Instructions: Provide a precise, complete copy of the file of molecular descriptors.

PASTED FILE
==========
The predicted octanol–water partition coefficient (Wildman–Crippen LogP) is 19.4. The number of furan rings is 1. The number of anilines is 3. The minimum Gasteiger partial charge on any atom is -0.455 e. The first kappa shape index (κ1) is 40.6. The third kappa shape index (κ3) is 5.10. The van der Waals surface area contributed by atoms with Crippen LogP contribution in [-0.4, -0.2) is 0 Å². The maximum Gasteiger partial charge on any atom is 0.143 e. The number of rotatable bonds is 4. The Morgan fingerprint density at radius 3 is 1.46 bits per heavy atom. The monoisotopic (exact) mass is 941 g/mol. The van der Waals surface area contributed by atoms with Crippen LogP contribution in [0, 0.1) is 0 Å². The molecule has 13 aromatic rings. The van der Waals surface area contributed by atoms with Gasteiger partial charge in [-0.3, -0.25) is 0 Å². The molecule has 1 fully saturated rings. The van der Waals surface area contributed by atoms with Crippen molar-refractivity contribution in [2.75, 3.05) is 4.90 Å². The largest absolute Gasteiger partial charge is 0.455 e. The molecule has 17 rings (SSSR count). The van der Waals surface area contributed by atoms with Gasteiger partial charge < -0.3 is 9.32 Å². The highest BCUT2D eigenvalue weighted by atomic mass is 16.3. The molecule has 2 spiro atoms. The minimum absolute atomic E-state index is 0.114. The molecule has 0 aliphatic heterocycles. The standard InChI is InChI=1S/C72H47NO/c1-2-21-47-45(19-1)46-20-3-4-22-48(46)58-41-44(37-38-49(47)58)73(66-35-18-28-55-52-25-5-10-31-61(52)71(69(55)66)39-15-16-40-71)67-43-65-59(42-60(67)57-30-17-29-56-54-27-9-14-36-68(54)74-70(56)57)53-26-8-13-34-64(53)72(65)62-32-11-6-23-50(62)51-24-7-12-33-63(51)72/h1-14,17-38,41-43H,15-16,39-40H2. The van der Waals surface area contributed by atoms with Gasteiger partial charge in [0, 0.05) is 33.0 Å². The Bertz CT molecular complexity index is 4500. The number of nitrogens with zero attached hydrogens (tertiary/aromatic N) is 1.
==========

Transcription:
The predicted octanol–water partition coefficient (Wildman–Crippen LogP) is 19.4. The number of furan rings is 1. The number of anilines is 3. The minimum Gasteiger partial charge on any atom is -0.455 e. The first kappa shape index (κ1) is 40.6. The third kappa shape index (κ3) is 5.10. The van der Waals surface area contributed by atoms with Crippen LogP contribution in [-0.4, -0.2) is 0 Å². The maximum Gasteiger partial charge on any atom is 0.143 e. The number of rotatable bonds is 4. The Morgan fingerprint density at radius 3 is 1.46 bits per heavy atom. The monoisotopic (exact) mass is 941 g/mol. The van der Waals surface area contributed by atoms with Crippen LogP contribution in [0, 0.1) is 0 Å². The molecule has 13 aromatic rings. The van der Waals surface area contributed by atoms with Gasteiger partial charge in [-0.3, -0.25) is 0 Å². The molecule has 1 fully saturated rings. The van der Waals surface area contributed by atoms with Crippen molar-refractivity contribution in [2.75, 3.05) is 4.90 Å². The largest absolute Gasteiger partial charge is 0.455 e. The molecule has 17 rings (SSSR count). The van der Waals surface area contributed by atoms with Gasteiger partial charge < -0.3 is 9.32 Å². The highest BCUT2D eigenvalue weighted by atomic mass is 16.3. The molecule has 2 spiro atoms. The minimum absolute atomic E-state index is 0.114. The molecule has 0 aliphatic heterocycles. The standard InChI is InChI=1S/C72H47NO/c1-2-21-47-45(19-1)46-20-3-4-22-48(46)58-41-44(37-38-49(47)58)73(66-35-18-28-55-52-25-5-10-31-61(52)71(69(55)66)39-15-16-40-71)67-43-65-59(42-60(67)57-30-17-29-56-54-27-9-14-36-68(54)74-70(56)57)53-26-8-13-34-64(53)72(65)62-32-11-6-23-50(62)51-24-7-12-33-63(51)72/h1-14,17-38,41-43H,15-16,39-40H2. The van der Waals surface area contributed by atoms with Gasteiger partial charge in [0, 0.05) is 33.0 Å². The Bertz CT molecular complexity index is 4500. The number of nitrogens with zero attached hydrogens (tertiary/aromatic N) is 1.